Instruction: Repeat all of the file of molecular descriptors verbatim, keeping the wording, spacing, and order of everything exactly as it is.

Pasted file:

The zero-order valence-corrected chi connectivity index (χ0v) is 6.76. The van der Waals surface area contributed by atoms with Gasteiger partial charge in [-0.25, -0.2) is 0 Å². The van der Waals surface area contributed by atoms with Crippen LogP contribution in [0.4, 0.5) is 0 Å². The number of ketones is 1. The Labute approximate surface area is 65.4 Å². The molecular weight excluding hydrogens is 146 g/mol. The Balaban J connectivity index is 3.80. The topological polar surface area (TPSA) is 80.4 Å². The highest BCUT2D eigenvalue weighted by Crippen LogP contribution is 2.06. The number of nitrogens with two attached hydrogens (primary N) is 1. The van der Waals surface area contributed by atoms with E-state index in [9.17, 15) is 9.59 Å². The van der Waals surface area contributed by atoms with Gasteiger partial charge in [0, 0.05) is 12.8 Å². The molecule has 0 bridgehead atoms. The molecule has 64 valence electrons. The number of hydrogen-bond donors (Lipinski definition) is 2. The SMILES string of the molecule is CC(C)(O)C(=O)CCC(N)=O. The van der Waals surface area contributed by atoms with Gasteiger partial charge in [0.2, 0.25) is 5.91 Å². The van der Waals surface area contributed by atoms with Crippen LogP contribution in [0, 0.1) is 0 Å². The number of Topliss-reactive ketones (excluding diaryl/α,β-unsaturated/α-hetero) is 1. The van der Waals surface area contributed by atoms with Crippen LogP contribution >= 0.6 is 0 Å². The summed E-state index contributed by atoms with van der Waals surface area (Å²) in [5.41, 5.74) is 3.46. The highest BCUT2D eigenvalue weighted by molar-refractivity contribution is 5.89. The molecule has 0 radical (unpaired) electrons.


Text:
The zero-order valence-corrected chi connectivity index (χ0v) is 6.76. The van der Waals surface area contributed by atoms with Gasteiger partial charge in [-0.25, -0.2) is 0 Å². The van der Waals surface area contributed by atoms with Crippen LogP contribution in [0.4, 0.5) is 0 Å². The number of ketones is 1. The Labute approximate surface area is 65.4 Å². The molecular weight excluding hydrogens is 146 g/mol. The Balaban J connectivity index is 3.80. The topological polar surface area (TPSA) is 80.4 Å². The highest BCUT2D eigenvalue weighted by Crippen LogP contribution is 2.06. The number of nitrogens with two attached hydrogens (primary N) is 1. The van der Waals surface area contributed by atoms with E-state index in [9.17, 15) is 9.59 Å². The van der Waals surface area contributed by atoms with Gasteiger partial charge in [0, 0.05) is 12.8 Å². The molecule has 0 bridgehead atoms. The molecule has 64 valence electrons. The number of hydrogen-bond donors (Lipinski definition) is 2. The SMILES string of the molecule is CC(C)(O)C(=O)CCC(N)=O. The van der Waals surface area contributed by atoms with Gasteiger partial charge in [0.2, 0.25) is 5.91 Å². The van der Waals surface area contributed by atoms with Crippen LogP contribution in [0, 0.1) is 0 Å². The number of Topliss-reactive ketones (excluding diaryl/α,β-unsaturated/α-hetero) is 1. The van der Waals surface area contributed by atoms with Crippen LogP contribution >= 0.6 is 0 Å². The summed E-state index contributed by atoms with van der Waals surface area (Å²) in [5.41, 5.74) is 3.46. The highest BCUT2D eigenvalue weighted by molar-refractivity contribution is 5.89. The molecule has 0 radical (unpaired) electrons.